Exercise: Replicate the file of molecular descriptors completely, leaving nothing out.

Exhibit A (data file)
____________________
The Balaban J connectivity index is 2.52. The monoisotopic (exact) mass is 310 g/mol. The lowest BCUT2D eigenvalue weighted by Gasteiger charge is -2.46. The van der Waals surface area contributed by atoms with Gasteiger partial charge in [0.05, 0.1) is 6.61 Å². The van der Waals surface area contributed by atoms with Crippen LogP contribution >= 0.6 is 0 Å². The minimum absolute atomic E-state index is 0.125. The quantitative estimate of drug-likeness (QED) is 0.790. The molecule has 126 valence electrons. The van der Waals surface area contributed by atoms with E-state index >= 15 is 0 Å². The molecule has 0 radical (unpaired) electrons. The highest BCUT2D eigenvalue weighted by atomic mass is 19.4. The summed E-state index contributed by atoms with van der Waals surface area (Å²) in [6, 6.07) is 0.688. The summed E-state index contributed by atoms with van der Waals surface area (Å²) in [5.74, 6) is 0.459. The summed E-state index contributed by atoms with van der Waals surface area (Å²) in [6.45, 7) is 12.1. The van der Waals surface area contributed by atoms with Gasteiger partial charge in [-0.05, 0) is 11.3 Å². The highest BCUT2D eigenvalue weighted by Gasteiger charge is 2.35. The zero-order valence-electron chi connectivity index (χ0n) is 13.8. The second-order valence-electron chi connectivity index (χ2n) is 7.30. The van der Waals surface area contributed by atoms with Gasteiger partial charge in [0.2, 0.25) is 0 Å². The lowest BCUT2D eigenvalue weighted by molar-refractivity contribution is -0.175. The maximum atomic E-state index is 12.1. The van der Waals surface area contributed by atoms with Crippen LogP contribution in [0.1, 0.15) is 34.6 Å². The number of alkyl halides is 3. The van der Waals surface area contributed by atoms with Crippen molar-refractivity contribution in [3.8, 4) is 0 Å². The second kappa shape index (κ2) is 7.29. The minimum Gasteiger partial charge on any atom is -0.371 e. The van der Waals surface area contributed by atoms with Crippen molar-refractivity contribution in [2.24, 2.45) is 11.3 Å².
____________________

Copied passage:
The Balaban J connectivity index is 2.52. The monoisotopic (exact) mass is 310 g/mol. The lowest BCUT2D eigenvalue weighted by Gasteiger charge is -2.46. The van der Waals surface area contributed by atoms with Gasteiger partial charge in [0.05, 0.1) is 6.61 Å². The van der Waals surface area contributed by atoms with Crippen LogP contribution >= 0.6 is 0 Å². The minimum absolute atomic E-state index is 0.125. The quantitative estimate of drug-likeness (QED) is 0.790. The molecule has 126 valence electrons. The van der Waals surface area contributed by atoms with E-state index >= 15 is 0 Å². The molecule has 0 radical (unpaired) electrons. The highest BCUT2D eigenvalue weighted by atomic mass is 19.4. The summed E-state index contributed by atoms with van der Waals surface area (Å²) in [6, 6.07) is 0.688. The summed E-state index contributed by atoms with van der Waals surface area (Å²) in [5.74, 6) is 0.459. The summed E-state index contributed by atoms with van der Waals surface area (Å²) in [6.45, 7) is 12.1. The van der Waals surface area contributed by atoms with Gasteiger partial charge in [-0.05, 0) is 11.3 Å². The highest BCUT2D eigenvalue weighted by Gasteiger charge is 2.35. The zero-order valence-electron chi connectivity index (χ0n) is 13.8. The second-order valence-electron chi connectivity index (χ2n) is 7.30. The van der Waals surface area contributed by atoms with Gasteiger partial charge in [0.2, 0.25) is 0 Å². The lowest BCUT2D eigenvalue weighted by molar-refractivity contribution is -0.175. The maximum atomic E-state index is 12.1. The van der Waals surface area contributed by atoms with Crippen LogP contribution in [0.1, 0.15) is 34.6 Å². The number of alkyl halides is 3. The van der Waals surface area contributed by atoms with Crippen molar-refractivity contribution in [3.8, 4) is 0 Å². The second kappa shape index (κ2) is 7.29. The minimum Gasteiger partial charge on any atom is -0.371 e. The van der Waals surface area contributed by atoms with Crippen molar-refractivity contribution in [2.24, 2.45) is 11.3 Å².